Remembering Roy Fish on the Anniversary of His Passing
A year ago today, my friend Roy Fish died. If you don't know about Dr. Fish, as we called him, you might want to take a look at this article which explained, "Fish impacted the lives of thousands of students, many who credit him with instilling a fire for evangelism in their souls."
Or, see what my friend Bob Roberts said about Dr. Fish.
He was a great man of God that influenced so many. Thousands could share about what he taught them, but I'll mention two things he taught me-- things I needed to hear from a leader of his character and stature.
I wrote about him twice on my blog—once just before his death and once just after. This week, I was thinking about his words and the advice he gave me-- and his impact on my thinking. Perhaps it will be helpful to you as well.
In the first post, I shared his comment about engaging other denominations.
The last time I spoke at Southwestern Baptist Theological Seminary, my friend Dr. Roy Fish invited me to speak to his class. Dr. Fish introduced me with something like the phrase, "Ed is the most ecumenical person I know." It's interesting, because to Dr. Fish that was a very gracious compliment (and I took it that way). However, when that phrase is used in my denomination about me (or others), it is generally not a positive comment.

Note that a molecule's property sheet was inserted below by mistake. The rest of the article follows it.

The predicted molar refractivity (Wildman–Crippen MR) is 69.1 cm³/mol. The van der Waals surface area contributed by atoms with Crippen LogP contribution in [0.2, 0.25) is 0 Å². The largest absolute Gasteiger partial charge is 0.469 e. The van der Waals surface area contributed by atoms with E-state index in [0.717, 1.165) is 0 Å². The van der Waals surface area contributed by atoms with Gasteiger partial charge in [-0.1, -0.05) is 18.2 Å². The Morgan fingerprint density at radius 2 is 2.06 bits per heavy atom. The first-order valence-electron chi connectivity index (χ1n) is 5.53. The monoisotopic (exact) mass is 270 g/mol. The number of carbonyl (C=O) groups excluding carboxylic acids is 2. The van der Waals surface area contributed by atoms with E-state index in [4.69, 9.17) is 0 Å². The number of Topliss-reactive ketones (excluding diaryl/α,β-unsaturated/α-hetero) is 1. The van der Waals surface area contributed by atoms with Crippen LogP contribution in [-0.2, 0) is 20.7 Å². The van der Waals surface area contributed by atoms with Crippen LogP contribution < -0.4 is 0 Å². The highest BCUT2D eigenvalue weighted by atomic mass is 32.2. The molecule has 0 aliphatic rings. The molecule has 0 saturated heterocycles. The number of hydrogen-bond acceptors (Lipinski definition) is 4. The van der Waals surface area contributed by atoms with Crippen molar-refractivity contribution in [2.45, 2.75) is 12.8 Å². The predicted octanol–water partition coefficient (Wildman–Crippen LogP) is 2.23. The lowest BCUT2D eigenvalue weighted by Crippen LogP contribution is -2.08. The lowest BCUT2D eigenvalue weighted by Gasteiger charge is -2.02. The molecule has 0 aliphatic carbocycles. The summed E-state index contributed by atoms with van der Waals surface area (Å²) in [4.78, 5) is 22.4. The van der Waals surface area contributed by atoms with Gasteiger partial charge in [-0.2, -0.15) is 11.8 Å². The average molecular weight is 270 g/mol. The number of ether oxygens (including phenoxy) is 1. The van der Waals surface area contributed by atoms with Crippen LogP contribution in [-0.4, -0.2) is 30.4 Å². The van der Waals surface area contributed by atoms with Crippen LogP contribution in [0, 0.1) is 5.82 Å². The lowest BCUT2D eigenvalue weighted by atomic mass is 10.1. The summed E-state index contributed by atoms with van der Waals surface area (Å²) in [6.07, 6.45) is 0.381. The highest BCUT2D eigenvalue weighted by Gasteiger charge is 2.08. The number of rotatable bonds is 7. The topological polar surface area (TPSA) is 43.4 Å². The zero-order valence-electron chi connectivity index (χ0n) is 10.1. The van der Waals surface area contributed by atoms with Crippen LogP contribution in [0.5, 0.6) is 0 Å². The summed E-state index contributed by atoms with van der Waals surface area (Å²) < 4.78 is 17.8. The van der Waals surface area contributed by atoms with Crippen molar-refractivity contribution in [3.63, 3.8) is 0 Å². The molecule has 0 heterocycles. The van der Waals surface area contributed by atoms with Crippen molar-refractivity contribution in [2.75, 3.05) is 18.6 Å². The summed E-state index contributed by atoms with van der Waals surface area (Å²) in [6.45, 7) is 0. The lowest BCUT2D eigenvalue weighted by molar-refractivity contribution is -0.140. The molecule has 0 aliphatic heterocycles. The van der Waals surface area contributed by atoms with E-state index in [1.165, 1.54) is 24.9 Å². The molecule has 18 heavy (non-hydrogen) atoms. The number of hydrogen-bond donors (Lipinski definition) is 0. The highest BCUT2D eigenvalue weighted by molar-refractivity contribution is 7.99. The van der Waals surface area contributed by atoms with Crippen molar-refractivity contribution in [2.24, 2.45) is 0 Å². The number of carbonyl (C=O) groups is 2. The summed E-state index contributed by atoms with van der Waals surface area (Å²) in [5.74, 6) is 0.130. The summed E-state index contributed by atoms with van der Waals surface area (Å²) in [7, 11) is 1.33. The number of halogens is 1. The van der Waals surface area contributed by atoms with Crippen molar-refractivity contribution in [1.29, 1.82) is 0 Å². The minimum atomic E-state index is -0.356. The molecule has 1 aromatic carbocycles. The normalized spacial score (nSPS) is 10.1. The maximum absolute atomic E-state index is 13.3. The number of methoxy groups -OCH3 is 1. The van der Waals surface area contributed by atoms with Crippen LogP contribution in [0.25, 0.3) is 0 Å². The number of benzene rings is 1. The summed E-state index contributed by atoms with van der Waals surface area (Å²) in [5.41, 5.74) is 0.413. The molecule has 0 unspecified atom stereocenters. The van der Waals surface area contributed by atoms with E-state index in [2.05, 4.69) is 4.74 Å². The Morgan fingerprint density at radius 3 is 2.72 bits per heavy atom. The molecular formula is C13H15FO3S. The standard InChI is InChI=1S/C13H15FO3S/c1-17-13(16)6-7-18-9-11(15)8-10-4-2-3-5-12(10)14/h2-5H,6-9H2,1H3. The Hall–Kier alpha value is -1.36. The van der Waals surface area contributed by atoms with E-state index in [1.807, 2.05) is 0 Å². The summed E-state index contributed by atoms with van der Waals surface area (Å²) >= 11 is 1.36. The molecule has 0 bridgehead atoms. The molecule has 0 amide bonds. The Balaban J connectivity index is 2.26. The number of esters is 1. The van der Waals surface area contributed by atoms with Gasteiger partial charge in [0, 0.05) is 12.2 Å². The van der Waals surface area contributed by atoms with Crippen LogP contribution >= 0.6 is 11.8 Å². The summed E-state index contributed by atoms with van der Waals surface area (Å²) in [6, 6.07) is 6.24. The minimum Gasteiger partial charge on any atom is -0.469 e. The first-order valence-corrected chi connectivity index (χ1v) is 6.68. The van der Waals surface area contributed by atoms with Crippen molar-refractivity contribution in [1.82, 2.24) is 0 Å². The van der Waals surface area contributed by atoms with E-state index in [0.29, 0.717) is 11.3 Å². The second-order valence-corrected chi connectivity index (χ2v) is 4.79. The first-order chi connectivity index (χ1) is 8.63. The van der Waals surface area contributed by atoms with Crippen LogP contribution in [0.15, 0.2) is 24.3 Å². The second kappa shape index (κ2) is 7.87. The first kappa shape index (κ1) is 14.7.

What Dr. Fish meant was that I tend to build bridges and engage in relationships with people both inside and outside of my denomination. For some people having relationships with Christians who are not in your denomination is not just bad, but it is seen as a threat to the denomination itself. (I have the letters to prove it.)
He had a different approach. For example, he taught Evangelism Explosion, written by a Presbyterian no less, because his focus was evangelism and EE motivated people to that cause.
I'm thankful that Dr. Fish knew the gospel was bigger than our mutual denomination. I was thinking of him, and that fact, this week. I recently tweeted:
Don't make your denomination a prison. Make it a home. It will anger small-minded people, but will honor a big God.
That's one of the things Dr. Fish taught me. But, he also taught me to stay focused on evangelism when other things can distract.
In the blogpost I wrote after he died, I shared about a time that he admonished me. Yep, admonished!
During a break for lunch, I brought up the fact that, well, certain people do not like one another in our denomination. I was great impressed that he just did not worry about such things. Roy Fish did not care about petty politics. He just wanted to tell people about Jesus. He gently admonished me to remember that—and I received it because he was right.
Well, I wish he was here today. The pettiness-- it appears-- is always with us, but the lost matter more.
Right now, we need to see the focus that Roy brought. He was focused on evangelism. He thought that the petty arguments just distract us from a big calling.